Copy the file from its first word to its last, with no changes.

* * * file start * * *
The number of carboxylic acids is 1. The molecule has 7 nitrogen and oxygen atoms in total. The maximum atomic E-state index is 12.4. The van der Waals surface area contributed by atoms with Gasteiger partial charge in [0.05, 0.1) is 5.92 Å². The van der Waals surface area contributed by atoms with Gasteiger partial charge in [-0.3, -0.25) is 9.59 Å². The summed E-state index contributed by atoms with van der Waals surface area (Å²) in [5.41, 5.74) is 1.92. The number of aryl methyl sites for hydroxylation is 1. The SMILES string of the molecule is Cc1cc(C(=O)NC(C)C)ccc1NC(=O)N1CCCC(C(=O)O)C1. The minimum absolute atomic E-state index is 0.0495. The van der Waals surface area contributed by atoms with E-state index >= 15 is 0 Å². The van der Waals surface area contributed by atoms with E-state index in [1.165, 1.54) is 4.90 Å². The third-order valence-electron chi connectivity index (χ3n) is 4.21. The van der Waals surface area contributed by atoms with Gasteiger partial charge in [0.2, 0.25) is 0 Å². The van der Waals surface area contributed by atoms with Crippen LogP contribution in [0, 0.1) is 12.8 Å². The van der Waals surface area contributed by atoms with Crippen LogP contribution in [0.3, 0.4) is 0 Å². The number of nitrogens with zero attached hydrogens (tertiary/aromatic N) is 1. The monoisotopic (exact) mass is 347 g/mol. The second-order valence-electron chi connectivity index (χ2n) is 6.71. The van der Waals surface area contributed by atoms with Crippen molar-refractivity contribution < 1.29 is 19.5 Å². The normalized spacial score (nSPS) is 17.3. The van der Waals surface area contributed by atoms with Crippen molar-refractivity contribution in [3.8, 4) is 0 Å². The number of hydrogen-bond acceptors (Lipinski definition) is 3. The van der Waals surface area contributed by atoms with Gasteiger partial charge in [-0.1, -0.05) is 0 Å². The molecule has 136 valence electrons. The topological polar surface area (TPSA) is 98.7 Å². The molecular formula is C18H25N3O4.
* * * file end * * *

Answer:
The number of carboxylic acids is 1. The molecule has 7 nitrogen and oxygen atoms in total. The maximum atomic E-state index is 12.4. The van der Waals surface area contributed by atoms with Gasteiger partial charge in [0.05, 0.1) is 5.92 Å². The van der Waals surface area contributed by atoms with Gasteiger partial charge in [-0.3, -0.25) is 9.59 Å². The summed E-state index contributed by atoms with van der Waals surface area (Å²) in [5.41, 5.74) is 1.92. The number of aryl methyl sites for hydroxylation is 1. The SMILES string of the molecule is Cc1cc(C(=O)NC(C)C)ccc1NC(=O)N1CCCC(C(=O)O)C1. The minimum absolute atomic E-state index is 0.0495. The van der Waals surface area contributed by atoms with E-state index >= 15 is 0 Å². The van der Waals surface area contributed by atoms with E-state index in [1.165, 1.54) is 4.90 Å². The third-order valence-electron chi connectivity index (χ3n) is 4.21. The van der Waals surface area contributed by atoms with Gasteiger partial charge in [0.2, 0.25) is 0 Å². The van der Waals surface area contributed by atoms with Crippen LogP contribution in [0, 0.1) is 12.8 Å². The van der Waals surface area contributed by atoms with Crippen LogP contribution in [0.3, 0.4) is 0 Å². The number of nitrogens with zero attached hydrogens (tertiary/aromatic N) is 1. The monoisotopic (exact) mass is 347 g/mol. The second-order valence-electron chi connectivity index (χ2n) is 6.71. The van der Waals surface area contributed by atoms with Crippen molar-refractivity contribution < 1.29 is 19.5 Å². The normalized spacial score (nSPS) is 17.3. The van der Waals surface area contributed by atoms with Crippen molar-refractivity contribution in [3.8, 4) is 0 Å². The number of hydrogen-bond acceptors (Lipinski definition) is 3. The van der Waals surface area contributed by atoms with Gasteiger partial charge in [-0.1, -0.05) is 0 Å². The molecule has 136 valence electrons. The topological polar surface area (TPSA) is 98.7 Å². The molecular formula is C18H25N3O4.